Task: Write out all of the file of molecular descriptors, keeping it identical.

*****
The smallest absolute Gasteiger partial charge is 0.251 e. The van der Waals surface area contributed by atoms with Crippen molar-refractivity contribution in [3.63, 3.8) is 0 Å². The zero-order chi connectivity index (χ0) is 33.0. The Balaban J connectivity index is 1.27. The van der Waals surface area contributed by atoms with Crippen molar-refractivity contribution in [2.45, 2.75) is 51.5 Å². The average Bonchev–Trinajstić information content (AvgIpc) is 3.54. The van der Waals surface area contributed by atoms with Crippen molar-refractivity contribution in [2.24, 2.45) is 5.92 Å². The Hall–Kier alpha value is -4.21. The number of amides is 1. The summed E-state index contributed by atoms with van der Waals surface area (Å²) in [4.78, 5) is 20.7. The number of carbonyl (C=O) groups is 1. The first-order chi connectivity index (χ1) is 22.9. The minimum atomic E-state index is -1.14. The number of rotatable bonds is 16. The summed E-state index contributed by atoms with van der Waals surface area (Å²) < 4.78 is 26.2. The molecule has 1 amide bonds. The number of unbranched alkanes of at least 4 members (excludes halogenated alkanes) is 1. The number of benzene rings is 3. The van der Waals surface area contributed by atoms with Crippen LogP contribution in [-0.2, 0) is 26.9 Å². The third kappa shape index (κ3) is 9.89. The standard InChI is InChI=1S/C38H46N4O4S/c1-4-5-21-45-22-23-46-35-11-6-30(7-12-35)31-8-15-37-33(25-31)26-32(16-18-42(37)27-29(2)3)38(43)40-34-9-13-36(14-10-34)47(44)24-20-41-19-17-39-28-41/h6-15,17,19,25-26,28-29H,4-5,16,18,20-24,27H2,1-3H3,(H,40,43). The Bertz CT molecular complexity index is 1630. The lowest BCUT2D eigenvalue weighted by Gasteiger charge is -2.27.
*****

The smallest absolute Gasteiger partial charge is 0.251 e. The van der Waals surface area contributed by atoms with Crippen molar-refractivity contribution in [3.63, 3.8) is 0 Å². The zero-order chi connectivity index (χ0) is 33.0. The Balaban J connectivity index is 1.27. The van der Waals surface area contributed by atoms with Crippen molar-refractivity contribution in [2.45, 2.75) is 51.5 Å². The average Bonchev–Trinajstić information content (AvgIpc) is 3.54. The van der Waals surface area contributed by atoms with Crippen molar-refractivity contribution in [2.24, 2.45) is 5.92 Å². The Hall–Kier alpha value is -4.21. The number of amides is 1. The summed E-state index contributed by atoms with van der Waals surface area (Å²) in [4.78, 5) is 20.7. The number of carbonyl (C=O) groups is 1. The first-order chi connectivity index (χ1) is 22.9. The minimum atomic E-state index is -1.14. The number of rotatable bonds is 16. The summed E-state index contributed by atoms with van der Waals surface area (Å²) < 4.78 is 26.2. The molecule has 1 amide bonds. The number of unbranched alkanes of at least 4 members (excludes halogenated alkanes) is 1. The number of benzene rings is 3. The van der Waals surface area contributed by atoms with Crippen LogP contribution in [-0.2, 0) is 26.9 Å². The third kappa shape index (κ3) is 9.89. The standard InChI is InChI=1S/C38H46N4O4S/c1-4-5-21-45-22-23-46-35-11-6-30(7-12-35)31-8-15-37-33(25-31)26-32(16-18-42(37)27-29(2)3)38(43)40-34-9-13-36(14-10-34)47(44)24-20-41-19-17-39-28-41/h6-15,17,19,25-26,28-29H,4-5,16,18,20-24,27H2,1-3H3,(H,40,43). The Bertz CT molecular complexity index is 1630. The lowest BCUT2D eigenvalue weighted by Gasteiger charge is -2.27.